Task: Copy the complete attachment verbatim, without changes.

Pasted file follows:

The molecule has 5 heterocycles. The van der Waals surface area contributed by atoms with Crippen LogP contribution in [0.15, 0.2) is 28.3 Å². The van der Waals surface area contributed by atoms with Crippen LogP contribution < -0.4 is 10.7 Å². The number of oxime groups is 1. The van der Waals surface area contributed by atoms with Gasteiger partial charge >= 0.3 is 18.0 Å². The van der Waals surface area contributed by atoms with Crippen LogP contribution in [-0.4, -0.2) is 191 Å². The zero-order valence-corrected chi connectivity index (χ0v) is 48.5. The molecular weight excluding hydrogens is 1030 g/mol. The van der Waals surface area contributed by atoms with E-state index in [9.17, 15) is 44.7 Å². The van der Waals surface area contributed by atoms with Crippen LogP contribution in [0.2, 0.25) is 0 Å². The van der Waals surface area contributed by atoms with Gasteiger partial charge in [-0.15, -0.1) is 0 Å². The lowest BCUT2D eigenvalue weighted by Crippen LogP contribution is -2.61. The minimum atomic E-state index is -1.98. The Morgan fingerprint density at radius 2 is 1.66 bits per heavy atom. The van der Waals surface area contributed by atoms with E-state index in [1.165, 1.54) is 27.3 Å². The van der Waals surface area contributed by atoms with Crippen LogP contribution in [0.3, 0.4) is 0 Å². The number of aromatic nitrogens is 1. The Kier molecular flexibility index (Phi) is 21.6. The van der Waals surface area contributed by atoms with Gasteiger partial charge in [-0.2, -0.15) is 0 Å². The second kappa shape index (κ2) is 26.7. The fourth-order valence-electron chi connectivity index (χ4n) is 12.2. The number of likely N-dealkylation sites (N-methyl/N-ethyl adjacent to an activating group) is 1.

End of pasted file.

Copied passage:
The molecule has 5 heterocycles. The van der Waals surface area contributed by atoms with Crippen LogP contribution in [0.15, 0.2) is 28.3 Å². The van der Waals surface area contributed by atoms with Crippen LogP contribution < -0.4 is 10.7 Å². The number of oxime groups is 1. The van der Waals surface area contributed by atoms with Gasteiger partial charge >= 0.3 is 18.0 Å². The van der Waals surface area contributed by atoms with Crippen LogP contribution in [-0.4, -0.2) is 191 Å². The zero-order valence-corrected chi connectivity index (χ0v) is 48.5. The molecular weight excluding hydrogens is 1030 g/mol. The van der Waals surface area contributed by atoms with E-state index in [9.17, 15) is 44.7 Å². The van der Waals surface area contributed by atoms with Crippen LogP contribution in [0.2, 0.25) is 0 Å². The van der Waals surface area contributed by atoms with Gasteiger partial charge in [-0.15, -0.1) is 0 Å². The lowest BCUT2D eigenvalue weighted by Crippen LogP contribution is -2.61. The minimum atomic E-state index is -1.98. The Morgan fingerprint density at radius 2 is 1.66 bits per heavy atom. The van der Waals surface area contributed by atoms with E-state index in [1.165, 1.54) is 27.3 Å². The van der Waals surface area contributed by atoms with Crippen LogP contribution in [0.3, 0.4) is 0 Å². The number of aromatic nitrogens is 1. The Kier molecular flexibility index (Phi) is 21.6. The van der Waals surface area contributed by atoms with Gasteiger partial charge in [-0.2, -0.15) is 0 Å². The second kappa shape index (κ2) is 26.7. The fourth-order valence-electron chi connectivity index (χ4n) is 12.2. The number of likely N-dealkylation sites (N-methyl/N-ethyl adjacent to an activating group) is 1.